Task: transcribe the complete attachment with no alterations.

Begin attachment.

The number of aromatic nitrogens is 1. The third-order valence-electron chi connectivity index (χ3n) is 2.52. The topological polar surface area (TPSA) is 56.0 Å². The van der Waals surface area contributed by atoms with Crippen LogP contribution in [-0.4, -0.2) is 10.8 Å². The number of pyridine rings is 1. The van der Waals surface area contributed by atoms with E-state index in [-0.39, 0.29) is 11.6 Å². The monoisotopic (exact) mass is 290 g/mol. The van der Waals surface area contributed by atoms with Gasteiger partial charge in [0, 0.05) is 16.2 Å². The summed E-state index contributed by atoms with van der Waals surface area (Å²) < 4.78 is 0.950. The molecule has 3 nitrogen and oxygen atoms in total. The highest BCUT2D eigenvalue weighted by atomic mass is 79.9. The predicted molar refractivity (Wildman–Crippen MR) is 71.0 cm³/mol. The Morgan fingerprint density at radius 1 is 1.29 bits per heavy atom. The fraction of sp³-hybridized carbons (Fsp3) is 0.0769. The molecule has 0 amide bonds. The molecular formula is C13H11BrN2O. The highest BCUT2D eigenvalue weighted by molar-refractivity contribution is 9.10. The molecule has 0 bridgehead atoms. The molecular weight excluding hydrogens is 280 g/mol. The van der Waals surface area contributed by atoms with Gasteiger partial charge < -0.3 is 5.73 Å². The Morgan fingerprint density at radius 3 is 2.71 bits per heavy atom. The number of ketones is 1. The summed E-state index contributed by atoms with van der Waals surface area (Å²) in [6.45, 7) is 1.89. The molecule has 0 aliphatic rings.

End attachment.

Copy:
The number of aromatic nitrogens is 1. The third-order valence-electron chi connectivity index (χ3n) is 2.52. The topological polar surface area (TPSA) is 56.0 Å². The van der Waals surface area contributed by atoms with Crippen LogP contribution in [-0.4, -0.2) is 10.8 Å². The number of pyridine rings is 1. The van der Waals surface area contributed by atoms with E-state index in [-0.39, 0.29) is 11.6 Å². The monoisotopic (exact) mass is 290 g/mol. The van der Waals surface area contributed by atoms with Gasteiger partial charge in [0, 0.05) is 16.2 Å². The summed E-state index contributed by atoms with van der Waals surface area (Å²) < 4.78 is 0.950. The molecule has 3 nitrogen and oxygen atoms in total. The highest BCUT2D eigenvalue weighted by atomic mass is 79.9. The predicted molar refractivity (Wildman–Crippen MR) is 71.0 cm³/mol. The Morgan fingerprint density at radius 1 is 1.29 bits per heavy atom. The fraction of sp³-hybridized carbons (Fsp3) is 0.0769. The molecule has 0 amide bonds. The molecular formula is C13H11BrN2O. The highest BCUT2D eigenvalue weighted by molar-refractivity contribution is 9.10. The molecule has 0 bridgehead atoms. The molecular weight excluding hydrogens is 280 g/mol. The van der Waals surface area contributed by atoms with Gasteiger partial charge < -0.3 is 5.73 Å². The Morgan fingerprint density at radius 3 is 2.71 bits per heavy atom. The number of ketones is 1. The summed E-state index contributed by atoms with van der Waals surface area (Å²) in [6.45, 7) is 1.89. The molecule has 0 aliphatic rings.